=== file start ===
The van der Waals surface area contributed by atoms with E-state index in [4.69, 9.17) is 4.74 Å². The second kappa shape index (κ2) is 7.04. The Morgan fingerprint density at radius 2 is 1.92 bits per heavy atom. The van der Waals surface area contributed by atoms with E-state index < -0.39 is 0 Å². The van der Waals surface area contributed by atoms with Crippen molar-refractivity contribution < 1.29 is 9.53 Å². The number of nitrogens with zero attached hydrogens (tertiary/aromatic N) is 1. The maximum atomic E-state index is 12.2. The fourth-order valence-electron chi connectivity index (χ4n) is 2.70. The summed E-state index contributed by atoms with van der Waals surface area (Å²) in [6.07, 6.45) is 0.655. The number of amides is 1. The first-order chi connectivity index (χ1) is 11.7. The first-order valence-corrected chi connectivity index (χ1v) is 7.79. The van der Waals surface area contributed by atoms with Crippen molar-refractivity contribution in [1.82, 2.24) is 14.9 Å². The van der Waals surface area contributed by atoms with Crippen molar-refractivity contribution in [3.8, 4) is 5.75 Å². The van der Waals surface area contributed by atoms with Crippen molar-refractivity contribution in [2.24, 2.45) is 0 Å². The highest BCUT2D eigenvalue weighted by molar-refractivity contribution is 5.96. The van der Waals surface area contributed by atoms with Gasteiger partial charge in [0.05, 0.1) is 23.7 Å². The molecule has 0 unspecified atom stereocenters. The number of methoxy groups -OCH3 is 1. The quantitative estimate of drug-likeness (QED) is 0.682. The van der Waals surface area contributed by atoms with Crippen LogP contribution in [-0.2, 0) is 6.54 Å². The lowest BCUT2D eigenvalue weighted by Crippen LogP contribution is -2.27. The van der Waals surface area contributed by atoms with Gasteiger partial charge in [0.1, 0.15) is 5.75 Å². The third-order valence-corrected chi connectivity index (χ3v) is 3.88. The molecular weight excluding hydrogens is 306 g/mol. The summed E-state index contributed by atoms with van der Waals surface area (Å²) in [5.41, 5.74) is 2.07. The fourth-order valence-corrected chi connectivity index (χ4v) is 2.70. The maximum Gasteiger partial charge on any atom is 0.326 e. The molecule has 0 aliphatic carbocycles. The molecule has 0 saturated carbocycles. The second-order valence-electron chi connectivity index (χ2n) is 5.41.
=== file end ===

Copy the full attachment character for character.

The van der Waals surface area contributed by atoms with E-state index in [4.69, 9.17) is 4.74 Å². The second kappa shape index (κ2) is 7.04. The Morgan fingerprint density at radius 2 is 1.92 bits per heavy atom. The van der Waals surface area contributed by atoms with E-state index < -0.39 is 0 Å². The van der Waals surface area contributed by atoms with Crippen molar-refractivity contribution < 1.29 is 9.53 Å². The number of nitrogens with zero attached hydrogens (tertiary/aromatic N) is 1. The maximum atomic E-state index is 12.2. The fourth-order valence-electron chi connectivity index (χ4n) is 2.70. The summed E-state index contributed by atoms with van der Waals surface area (Å²) in [6.07, 6.45) is 0.655. The number of amides is 1. The first-order chi connectivity index (χ1) is 11.7. The first-order valence-corrected chi connectivity index (χ1v) is 7.79. The van der Waals surface area contributed by atoms with Crippen molar-refractivity contribution in [1.82, 2.24) is 14.9 Å². The van der Waals surface area contributed by atoms with Crippen molar-refractivity contribution in [3.8, 4) is 5.75 Å². The van der Waals surface area contributed by atoms with Crippen molar-refractivity contribution in [2.24, 2.45) is 0 Å². The highest BCUT2D eigenvalue weighted by molar-refractivity contribution is 5.96. The van der Waals surface area contributed by atoms with Gasteiger partial charge in [0.05, 0.1) is 23.7 Å². The molecule has 0 unspecified atom stereocenters. The number of methoxy groups -OCH3 is 1. The quantitative estimate of drug-likeness (QED) is 0.682. The van der Waals surface area contributed by atoms with Crippen LogP contribution in [-0.2, 0) is 6.54 Å². The lowest BCUT2D eigenvalue weighted by Crippen LogP contribution is -2.27. The van der Waals surface area contributed by atoms with Gasteiger partial charge in [0.1, 0.15) is 5.75 Å². The third-order valence-corrected chi connectivity index (χ3v) is 3.88. The molecular weight excluding hydrogens is 306 g/mol. The summed E-state index contributed by atoms with van der Waals surface area (Å²) in [5.41, 5.74) is 2.07. The fourth-order valence-corrected chi connectivity index (χ4v) is 2.70. The maximum Gasteiger partial charge on any atom is 0.326 e. The molecule has 0 aliphatic carbocycles. The molecule has 0 saturated carbocycles. The second-order valence-electron chi connectivity index (χ2n) is 5.41.